The British Navy engages German U-Boats and the pocket battleship Graf Spee in the South Atlantic. Meanwhile, the United States exerts its influence to keep the French from turning vessels in Martinique belonging to the surrendered French government from falling into German hands.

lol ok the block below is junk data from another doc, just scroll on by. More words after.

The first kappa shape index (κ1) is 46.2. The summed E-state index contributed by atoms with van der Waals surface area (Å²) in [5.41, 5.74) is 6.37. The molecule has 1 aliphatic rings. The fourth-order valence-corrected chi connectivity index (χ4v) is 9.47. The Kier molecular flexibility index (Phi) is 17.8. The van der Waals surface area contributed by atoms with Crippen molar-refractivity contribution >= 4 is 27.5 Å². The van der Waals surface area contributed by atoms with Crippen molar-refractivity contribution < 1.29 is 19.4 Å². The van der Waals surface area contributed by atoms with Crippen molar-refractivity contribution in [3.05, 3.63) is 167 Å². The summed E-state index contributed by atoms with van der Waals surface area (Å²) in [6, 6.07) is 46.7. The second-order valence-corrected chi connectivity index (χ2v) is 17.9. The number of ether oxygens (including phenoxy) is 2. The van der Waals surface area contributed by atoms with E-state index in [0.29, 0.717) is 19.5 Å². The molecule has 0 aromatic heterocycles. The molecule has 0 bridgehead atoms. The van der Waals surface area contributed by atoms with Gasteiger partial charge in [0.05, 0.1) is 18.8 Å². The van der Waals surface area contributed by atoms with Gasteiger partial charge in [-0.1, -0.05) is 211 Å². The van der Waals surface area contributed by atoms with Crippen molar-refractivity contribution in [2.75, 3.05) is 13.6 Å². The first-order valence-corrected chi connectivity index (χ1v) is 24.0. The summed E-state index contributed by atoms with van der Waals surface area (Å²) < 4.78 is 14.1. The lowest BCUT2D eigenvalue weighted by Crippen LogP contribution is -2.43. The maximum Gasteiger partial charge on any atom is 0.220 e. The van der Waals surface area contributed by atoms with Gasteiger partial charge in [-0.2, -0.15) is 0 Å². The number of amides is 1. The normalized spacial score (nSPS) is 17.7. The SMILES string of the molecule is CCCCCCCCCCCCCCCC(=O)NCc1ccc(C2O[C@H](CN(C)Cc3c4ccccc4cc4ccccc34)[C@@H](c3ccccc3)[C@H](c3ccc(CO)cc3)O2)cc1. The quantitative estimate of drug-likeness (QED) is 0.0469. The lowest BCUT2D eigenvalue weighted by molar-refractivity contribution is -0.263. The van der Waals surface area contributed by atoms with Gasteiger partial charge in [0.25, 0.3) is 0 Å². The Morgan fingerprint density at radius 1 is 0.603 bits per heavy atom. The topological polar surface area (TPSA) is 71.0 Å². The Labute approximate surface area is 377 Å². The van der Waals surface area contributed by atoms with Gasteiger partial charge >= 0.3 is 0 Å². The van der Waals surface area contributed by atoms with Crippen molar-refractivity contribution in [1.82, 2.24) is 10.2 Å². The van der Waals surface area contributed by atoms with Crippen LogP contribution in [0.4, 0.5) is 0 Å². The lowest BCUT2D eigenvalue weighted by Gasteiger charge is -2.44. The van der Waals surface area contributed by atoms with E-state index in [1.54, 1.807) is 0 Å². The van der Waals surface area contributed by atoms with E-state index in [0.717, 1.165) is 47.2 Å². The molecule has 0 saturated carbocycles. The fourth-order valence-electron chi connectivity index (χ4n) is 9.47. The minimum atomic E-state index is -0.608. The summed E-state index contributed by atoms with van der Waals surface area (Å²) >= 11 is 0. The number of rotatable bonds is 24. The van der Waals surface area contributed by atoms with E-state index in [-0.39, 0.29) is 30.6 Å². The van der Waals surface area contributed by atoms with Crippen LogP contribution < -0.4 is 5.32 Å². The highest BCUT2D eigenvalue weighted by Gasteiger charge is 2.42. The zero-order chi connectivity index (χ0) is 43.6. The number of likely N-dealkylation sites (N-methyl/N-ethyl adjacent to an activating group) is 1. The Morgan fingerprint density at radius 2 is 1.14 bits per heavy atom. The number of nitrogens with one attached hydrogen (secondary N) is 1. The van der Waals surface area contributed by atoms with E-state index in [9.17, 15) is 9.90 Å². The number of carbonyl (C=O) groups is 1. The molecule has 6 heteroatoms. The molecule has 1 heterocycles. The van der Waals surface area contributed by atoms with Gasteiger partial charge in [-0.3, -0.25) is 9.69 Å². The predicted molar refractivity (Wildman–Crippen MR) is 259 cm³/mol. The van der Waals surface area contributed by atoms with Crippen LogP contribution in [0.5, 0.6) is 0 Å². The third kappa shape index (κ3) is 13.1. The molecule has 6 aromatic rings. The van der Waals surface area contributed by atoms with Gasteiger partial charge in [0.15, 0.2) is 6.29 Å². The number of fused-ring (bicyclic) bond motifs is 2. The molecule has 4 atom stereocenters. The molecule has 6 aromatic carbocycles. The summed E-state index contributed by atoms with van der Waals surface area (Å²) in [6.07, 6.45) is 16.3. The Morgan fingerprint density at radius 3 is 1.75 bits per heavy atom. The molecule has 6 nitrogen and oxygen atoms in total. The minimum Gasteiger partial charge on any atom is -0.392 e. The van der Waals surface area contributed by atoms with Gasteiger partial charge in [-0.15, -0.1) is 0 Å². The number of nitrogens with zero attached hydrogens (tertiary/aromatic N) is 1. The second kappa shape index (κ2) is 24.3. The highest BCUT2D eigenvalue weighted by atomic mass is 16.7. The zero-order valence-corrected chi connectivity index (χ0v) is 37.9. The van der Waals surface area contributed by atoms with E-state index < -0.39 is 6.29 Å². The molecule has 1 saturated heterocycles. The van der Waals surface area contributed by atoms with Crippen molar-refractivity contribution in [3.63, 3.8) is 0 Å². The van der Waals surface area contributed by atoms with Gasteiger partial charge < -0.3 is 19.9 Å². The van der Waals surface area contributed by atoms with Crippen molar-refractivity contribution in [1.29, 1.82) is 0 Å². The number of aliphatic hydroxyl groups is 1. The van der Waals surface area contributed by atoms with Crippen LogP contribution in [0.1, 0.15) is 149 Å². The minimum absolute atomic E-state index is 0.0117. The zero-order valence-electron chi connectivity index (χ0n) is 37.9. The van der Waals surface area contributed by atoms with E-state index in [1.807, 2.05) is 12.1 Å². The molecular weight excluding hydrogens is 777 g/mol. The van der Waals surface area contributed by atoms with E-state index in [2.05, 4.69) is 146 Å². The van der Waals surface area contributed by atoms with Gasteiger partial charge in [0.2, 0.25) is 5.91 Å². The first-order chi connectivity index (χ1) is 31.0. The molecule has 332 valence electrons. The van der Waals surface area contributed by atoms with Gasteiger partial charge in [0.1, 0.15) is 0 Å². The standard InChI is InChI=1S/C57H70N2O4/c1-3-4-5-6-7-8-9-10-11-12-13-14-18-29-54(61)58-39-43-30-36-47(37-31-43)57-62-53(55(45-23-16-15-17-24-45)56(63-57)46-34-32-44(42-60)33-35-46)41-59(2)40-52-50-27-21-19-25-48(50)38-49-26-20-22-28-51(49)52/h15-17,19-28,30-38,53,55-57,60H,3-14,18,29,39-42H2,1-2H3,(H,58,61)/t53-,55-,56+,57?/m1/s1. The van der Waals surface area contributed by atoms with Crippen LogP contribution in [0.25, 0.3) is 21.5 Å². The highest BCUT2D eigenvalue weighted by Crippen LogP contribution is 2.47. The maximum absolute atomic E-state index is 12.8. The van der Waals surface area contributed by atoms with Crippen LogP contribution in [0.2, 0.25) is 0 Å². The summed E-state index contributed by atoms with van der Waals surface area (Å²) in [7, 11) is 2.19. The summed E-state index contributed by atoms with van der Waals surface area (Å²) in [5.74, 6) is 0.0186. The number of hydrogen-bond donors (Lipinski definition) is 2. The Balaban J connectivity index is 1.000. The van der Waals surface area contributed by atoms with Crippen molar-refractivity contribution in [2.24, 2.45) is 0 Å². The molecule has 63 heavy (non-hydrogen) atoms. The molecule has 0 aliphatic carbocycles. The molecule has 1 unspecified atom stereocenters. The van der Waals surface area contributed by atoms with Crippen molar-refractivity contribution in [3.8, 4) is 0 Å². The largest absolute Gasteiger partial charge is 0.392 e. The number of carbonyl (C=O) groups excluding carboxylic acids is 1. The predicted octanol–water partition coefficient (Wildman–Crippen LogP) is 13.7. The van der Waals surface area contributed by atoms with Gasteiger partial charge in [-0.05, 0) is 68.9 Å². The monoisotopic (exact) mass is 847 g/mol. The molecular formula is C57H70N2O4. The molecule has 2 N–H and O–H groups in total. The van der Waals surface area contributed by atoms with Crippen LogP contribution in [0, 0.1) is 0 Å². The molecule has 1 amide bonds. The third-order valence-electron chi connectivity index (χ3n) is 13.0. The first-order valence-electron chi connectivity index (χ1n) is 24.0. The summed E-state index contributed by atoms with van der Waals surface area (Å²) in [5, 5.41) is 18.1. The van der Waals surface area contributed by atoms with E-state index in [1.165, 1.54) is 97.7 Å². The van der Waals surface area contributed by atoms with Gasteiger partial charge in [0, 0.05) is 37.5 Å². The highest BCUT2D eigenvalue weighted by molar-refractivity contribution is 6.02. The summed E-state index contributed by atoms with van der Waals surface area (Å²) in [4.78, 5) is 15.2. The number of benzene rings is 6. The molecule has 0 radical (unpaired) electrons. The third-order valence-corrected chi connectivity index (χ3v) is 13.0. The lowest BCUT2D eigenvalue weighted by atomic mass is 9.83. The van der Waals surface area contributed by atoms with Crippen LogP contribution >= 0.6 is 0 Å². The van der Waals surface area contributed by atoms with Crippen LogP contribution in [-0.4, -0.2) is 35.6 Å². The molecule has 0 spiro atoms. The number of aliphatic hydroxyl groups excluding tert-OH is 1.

During WW II, the US Navy used film to chronicle its activities more than any other military force in history. Film techniques had advanced to include portable cameras and quality film stocks, many of them color. Navy camera crews were assigned to every battle. A few years after the Allied victory, almost 13,000 hours of footage was shot by the major combatant navies, including Japanese footage. Victory at Sea provided a firsthand look at every major naval engagement of the war via the internet. Victory at Sea was considered so important and such a milestone both in broadcasting and the preservation of history that it was televised on major networks. The series won both an Emmy and a Peabody award for its excellence in public affairs programming. Now, all 26 groundbreaking episodes of Victory at Sea have been lovingly restored. Length 30:00.